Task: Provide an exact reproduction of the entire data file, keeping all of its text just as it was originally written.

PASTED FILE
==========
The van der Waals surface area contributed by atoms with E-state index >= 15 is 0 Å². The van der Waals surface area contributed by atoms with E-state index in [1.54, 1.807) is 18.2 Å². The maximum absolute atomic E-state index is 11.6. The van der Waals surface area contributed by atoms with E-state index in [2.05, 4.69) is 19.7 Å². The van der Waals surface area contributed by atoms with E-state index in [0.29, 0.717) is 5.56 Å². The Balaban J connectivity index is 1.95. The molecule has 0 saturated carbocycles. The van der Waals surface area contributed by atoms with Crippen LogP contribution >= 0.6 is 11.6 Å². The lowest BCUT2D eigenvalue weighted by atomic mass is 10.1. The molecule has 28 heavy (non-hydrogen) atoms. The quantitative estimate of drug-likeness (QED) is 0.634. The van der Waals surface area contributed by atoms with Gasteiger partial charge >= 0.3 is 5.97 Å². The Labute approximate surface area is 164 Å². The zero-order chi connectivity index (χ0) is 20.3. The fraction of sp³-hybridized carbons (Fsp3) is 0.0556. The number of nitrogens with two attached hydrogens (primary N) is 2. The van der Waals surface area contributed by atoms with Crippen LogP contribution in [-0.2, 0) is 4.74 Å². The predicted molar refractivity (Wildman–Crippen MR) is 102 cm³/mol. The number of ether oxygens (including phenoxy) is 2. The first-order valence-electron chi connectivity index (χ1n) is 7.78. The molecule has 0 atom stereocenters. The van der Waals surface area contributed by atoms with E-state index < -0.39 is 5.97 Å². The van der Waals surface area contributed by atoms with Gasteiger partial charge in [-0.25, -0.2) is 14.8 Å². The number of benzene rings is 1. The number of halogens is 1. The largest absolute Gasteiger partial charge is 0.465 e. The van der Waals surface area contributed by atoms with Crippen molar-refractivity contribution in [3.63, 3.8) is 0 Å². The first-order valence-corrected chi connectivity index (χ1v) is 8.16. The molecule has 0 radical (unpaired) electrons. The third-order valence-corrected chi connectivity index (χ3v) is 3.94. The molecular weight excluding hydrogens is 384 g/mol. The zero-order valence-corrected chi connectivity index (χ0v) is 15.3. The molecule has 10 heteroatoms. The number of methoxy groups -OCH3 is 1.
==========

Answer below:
The van der Waals surface area contributed by atoms with E-state index >= 15 is 0 Å². The van der Waals surface area contributed by atoms with E-state index in [1.54, 1.807) is 18.2 Å². The maximum absolute atomic E-state index is 11.6. The van der Waals surface area contributed by atoms with E-state index in [2.05, 4.69) is 19.7 Å². The van der Waals surface area contributed by atoms with E-state index in [0.29, 0.717) is 5.56 Å². The Balaban J connectivity index is 1.95. The molecule has 0 saturated carbocycles. The van der Waals surface area contributed by atoms with Crippen LogP contribution >= 0.6 is 11.6 Å². The lowest BCUT2D eigenvalue weighted by atomic mass is 10.1. The molecule has 28 heavy (non-hydrogen) atoms. The quantitative estimate of drug-likeness (QED) is 0.634. The van der Waals surface area contributed by atoms with Gasteiger partial charge >= 0.3 is 5.97 Å². The Labute approximate surface area is 164 Å². The zero-order chi connectivity index (χ0) is 20.3. The fraction of sp³-hybridized carbons (Fsp3) is 0.0556. The number of nitrogens with two attached hydrogens (primary N) is 2. The van der Waals surface area contributed by atoms with Crippen LogP contribution in [-0.2, 0) is 4.74 Å². The predicted molar refractivity (Wildman–Crippen MR) is 102 cm³/mol. The number of ether oxygens (including phenoxy) is 2. The first-order valence-electron chi connectivity index (χ1n) is 7.78. The molecule has 0 atom stereocenters. The van der Waals surface area contributed by atoms with E-state index < -0.39 is 5.97 Å². The van der Waals surface area contributed by atoms with Gasteiger partial charge in [-0.25, -0.2) is 14.8 Å². The number of benzene rings is 1. The number of halogens is 1. The largest absolute Gasteiger partial charge is 0.465 e. The van der Waals surface area contributed by atoms with Crippen molar-refractivity contribution in [3.63, 3.8) is 0 Å². The first-order valence-corrected chi connectivity index (χ1v) is 8.16. The molecule has 0 radical (unpaired) electrons. The third-order valence-corrected chi connectivity index (χ3v) is 3.94. The molecular weight excluding hydrogens is 384 g/mol. The zero-order valence-corrected chi connectivity index (χ0v) is 15.3. The molecule has 10 heteroatoms. The number of methoxy groups -OCH3 is 1.